Gonzalo de Cadenas-Santiag, director of Economic and Financial Research at MAPFRE Economics
In 1990, China produced less than 3 percent of the global manufacturing output in value terms. Its share now is almost a quarter. “Factory Asia” now produces almost half of the world’s goods, especially intermediate goods, making it the housekeeper for most global consumer products, at least for which this is not the design.
However, the coronavirus outbreak has highlighted the problems associated with the world’s near-monopsonistic relationship with China, due to its value chain integration. It has also revealed that the problem is not only in Southeast Asia, but actually extends around the globe.
This is demonstrated by the supply chain survey results published by the Institute for Supply Management, with more than half of companies around the world experiencing delays in deliveries of basic components from China. Most respondents also said that they are not prepared to tackle continuous supply disruptions. In other words, Covid-19 has accelerated the trends that have been clear for some time in relation to the size of China’s production capacity.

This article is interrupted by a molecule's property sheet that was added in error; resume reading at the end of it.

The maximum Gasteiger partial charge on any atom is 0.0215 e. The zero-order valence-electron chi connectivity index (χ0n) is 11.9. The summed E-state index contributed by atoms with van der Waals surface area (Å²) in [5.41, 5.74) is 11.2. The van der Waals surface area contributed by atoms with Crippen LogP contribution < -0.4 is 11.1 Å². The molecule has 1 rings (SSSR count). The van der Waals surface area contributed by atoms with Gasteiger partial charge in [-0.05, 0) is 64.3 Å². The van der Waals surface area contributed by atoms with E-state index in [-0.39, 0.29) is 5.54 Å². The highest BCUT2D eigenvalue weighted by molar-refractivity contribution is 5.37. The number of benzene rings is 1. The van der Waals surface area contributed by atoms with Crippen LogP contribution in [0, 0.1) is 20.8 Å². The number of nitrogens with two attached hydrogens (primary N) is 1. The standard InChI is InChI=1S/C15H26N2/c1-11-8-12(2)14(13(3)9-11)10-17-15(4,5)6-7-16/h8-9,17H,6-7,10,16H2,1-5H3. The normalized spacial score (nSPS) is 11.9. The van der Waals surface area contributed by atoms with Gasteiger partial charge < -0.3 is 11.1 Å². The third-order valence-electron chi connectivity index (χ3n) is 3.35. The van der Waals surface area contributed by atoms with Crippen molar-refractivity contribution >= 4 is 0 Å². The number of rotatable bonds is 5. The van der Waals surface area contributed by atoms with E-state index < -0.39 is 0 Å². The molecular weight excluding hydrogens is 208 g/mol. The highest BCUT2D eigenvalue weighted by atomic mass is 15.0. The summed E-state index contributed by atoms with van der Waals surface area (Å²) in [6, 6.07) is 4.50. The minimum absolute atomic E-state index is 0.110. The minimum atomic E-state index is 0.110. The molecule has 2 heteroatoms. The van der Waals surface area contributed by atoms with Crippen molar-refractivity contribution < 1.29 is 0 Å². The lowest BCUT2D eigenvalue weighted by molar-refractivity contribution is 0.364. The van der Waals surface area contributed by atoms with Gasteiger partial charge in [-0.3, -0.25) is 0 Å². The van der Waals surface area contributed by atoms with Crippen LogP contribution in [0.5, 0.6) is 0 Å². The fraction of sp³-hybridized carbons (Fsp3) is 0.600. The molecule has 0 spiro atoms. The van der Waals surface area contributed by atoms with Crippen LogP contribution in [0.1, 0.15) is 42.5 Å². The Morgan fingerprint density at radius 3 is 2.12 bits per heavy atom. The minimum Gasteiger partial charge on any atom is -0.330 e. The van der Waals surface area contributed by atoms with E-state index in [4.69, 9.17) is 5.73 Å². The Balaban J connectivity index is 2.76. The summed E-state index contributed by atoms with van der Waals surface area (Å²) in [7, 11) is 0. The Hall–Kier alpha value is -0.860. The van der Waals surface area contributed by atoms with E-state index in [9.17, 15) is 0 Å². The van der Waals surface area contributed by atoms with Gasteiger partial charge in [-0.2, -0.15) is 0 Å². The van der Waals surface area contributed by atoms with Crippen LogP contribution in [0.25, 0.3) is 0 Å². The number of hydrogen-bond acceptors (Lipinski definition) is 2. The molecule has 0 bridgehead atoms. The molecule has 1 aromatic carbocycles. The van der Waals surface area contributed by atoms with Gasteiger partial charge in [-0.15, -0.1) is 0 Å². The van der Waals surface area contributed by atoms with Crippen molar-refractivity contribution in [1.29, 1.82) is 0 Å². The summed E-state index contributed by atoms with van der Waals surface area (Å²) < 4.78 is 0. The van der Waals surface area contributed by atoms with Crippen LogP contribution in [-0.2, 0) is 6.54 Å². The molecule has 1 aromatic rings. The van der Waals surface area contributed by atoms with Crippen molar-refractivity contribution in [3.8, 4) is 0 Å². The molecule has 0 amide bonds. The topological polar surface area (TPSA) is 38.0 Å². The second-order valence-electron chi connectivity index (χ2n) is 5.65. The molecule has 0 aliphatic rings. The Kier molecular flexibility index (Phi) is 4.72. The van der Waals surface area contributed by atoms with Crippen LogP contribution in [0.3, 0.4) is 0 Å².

As expected, the problem has once again given political weight to the strategy of relocating production, in Spain too. The pandemic has shown that supply chains in the electronics and technology, pharmaceutical and medical, automotive and consumer sectors rely on China as their primary, and practically only, global provider of intermediate materials and components.
Recognizing the risk to domestic industries posed by this dependence on China, some governments are offering manufacturers incentives to shift away from China and ease the pain of diversification.
The pandemic could speed up pre-existing plans to reduce reliance on China’s supply chain. In addition to rising labor costs, the escalation of trade tensions between China and the United States had already pushed a host of global companies to reassess their monopsonistic dependence on Chinese (state-owned) companies.
Ensuring greater supply chain resilience is also likely to be a future expectation of investors, who will now look at a company’s ability to mitigate this risk in case of further outbreaks or other events typical of this Knightian uncertainty we are current facing.